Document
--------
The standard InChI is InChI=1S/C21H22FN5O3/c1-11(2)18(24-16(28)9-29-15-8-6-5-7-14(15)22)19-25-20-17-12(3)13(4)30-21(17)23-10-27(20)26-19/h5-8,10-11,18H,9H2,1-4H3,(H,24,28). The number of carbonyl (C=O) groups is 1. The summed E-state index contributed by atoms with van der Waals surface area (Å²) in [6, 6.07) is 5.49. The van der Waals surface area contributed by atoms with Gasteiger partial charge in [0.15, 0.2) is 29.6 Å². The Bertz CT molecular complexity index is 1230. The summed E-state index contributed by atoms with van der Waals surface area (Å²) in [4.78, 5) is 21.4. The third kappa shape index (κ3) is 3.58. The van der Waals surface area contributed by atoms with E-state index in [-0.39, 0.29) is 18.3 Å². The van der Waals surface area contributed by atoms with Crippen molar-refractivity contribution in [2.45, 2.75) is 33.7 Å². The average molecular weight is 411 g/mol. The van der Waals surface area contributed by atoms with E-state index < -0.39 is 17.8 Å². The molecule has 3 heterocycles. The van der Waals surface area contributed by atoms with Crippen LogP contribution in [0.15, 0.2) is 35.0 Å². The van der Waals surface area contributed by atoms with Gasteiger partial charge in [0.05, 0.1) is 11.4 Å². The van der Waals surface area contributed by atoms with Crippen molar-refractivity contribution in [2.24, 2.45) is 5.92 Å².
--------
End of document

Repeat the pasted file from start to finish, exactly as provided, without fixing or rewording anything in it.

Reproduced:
The standard InChI is InChI=1S/C21H22FN5O3/c1-11(2)18(24-16(28)9-29-15-8-6-5-7-14(15)22)19-25-20-17-12(3)13(4)30-21(17)23-10-27(20)26-19/h5-8,10-11,18H,9H2,1-4H3,(H,24,28). The number of carbonyl (C=O) groups is 1. The summed E-state index contributed by atoms with van der Waals surface area (Å²) in [6, 6.07) is 5.49. The van der Waals surface area contributed by atoms with Gasteiger partial charge in [0.15, 0.2) is 29.6 Å². The Bertz CT molecular complexity index is 1230. The summed E-state index contributed by atoms with van der Waals surface area (Å²) in [4.78, 5) is 21.4. The third kappa shape index (κ3) is 3.58. The van der Waals surface area contributed by atoms with E-state index in [-0.39, 0.29) is 18.3 Å². The van der Waals surface area contributed by atoms with Crippen molar-refractivity contribution in [2.45, 2.75) is 33.7 Å². The average molecular weight is 411 g/mol. The van der Waals surface area contributed by atoms with E-state index < -0.39 is 17.8 Å². The molecule has 3 heterocycles. The van der Waals surface area contributed by atoms with Crippen LogP contribution in [0.15, 0.2) is 35.0 Å². The van der Waals surface area contributed by atoms with Gasteiger partial charge in [0.05, 0.1) is 11.4 Å². The van der Waals surface area contributed by atoms with Crippen molar-refractivity contribution in [2.24, 2.45) is 5.92 Å².